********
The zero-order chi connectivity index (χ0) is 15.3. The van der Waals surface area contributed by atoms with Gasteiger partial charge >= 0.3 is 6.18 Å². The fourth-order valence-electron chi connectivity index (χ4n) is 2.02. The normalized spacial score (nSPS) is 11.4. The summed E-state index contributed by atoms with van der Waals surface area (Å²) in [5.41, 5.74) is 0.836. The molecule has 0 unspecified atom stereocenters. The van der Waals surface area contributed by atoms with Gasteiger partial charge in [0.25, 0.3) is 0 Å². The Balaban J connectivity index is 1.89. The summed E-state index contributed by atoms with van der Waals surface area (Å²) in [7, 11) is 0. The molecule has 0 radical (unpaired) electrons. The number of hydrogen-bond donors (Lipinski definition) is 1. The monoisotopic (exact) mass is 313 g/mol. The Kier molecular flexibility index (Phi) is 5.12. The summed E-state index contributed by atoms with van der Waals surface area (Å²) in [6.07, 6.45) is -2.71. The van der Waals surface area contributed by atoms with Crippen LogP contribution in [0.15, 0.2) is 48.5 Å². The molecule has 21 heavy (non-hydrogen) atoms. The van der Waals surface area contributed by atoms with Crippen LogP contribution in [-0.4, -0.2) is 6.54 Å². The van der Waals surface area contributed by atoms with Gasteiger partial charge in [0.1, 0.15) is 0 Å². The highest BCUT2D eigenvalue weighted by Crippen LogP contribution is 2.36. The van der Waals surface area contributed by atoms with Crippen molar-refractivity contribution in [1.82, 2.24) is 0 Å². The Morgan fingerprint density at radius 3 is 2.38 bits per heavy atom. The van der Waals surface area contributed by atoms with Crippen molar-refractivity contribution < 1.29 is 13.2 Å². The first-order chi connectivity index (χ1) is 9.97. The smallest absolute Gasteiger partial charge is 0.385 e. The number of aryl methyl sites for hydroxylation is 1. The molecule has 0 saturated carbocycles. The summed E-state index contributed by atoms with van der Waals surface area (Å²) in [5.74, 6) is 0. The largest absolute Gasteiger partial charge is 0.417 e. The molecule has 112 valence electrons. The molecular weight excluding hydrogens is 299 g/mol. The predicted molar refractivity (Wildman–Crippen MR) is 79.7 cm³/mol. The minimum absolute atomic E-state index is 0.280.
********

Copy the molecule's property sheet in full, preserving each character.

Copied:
The zero-order chi connectivity index (χ0) is 15.3. The van der Waals surface area contributed by atoms with Gasteiger partial charge >= 0.3 is 6.18 Å². The fourth-order valence-electron chi connectivity index (χ4n) is 2.02. The normalized spacial score (nSPS) is 11.4. The summed E-state index contributed by atoms with van der Waals surface area (Å²) in [5.41, 5.74) is 0.836. The molecule has 0 unspecified atom stereocenters. The van der Waals surface area contributed by atoms with Gasteiger partial charge in [0.25, 0.3) is 0 Å². The Balaban J connectivity index is 1.89. The summed E-state index contributed by atoms with van der Waals surface area (Å²) in [7, 11) is 0. The molecule has 0 radical (unpaired) electrons. The number of hydrogen-bond donors (Lipinski definition) is 1. The monoisotopic (exact) mass is 313 g/mol. The Kier molecular flexibility index (Phi) is 5.12. The summed E-state index contributed by atoms with van der Waals surface area (Å²) in [6.07, 6.45) is -2.71. The van der Waals surface area contributed by atoms with Crippen LogP contribution in [0.15, 0.2) is 48.5 Å². The molecule has 21 heavy (non-hydrogen) atoms. The van der Waals surface area contributed by atoms with Crippen LogP contribution in [-0.4, -0.2) is 6.54 Å². The van der Waals surface area contributed by atoms with Gasteiger partial charge in [0.1, 0.15) is 0 Å². The highest BCUT2D eigenvalue weighted by Crippen LogP contribution is 2.36. The van der Waals surface area contributed by atoms with Crippen molar-refractivity contribution in [1.82, 2.24) is 0 Å². The Morgan fingerprint density at radius 3 is 2.38 bits per heavy atom. The van der Waals surface area contributed by atoms with Crippen molar-refractivity contribution < 1.29 is 13.2 Å². The first-order chi connectivity index (χ1) is 9.97. The smallest absolute Gasteiger partial charge is 0.385 e. The number of aryl methyl sites for hydroxylation is 1. The molecule has 0 saturated carbocycles. The summed E-state index contributed by atoms with van der Waals surface area (Å²) in [5.74, 6) is 0. The largest absolute Gasteiger partial charge is 0.417 e. The molecule has 112 valence electrons. The molecular weight excluding hydrogens is 299 g/mol. The predicted molar refractivity (Wildman–Crippen MR) is 79.7 cm³/mol. The minimum absolute atomic E-state index is 0.280.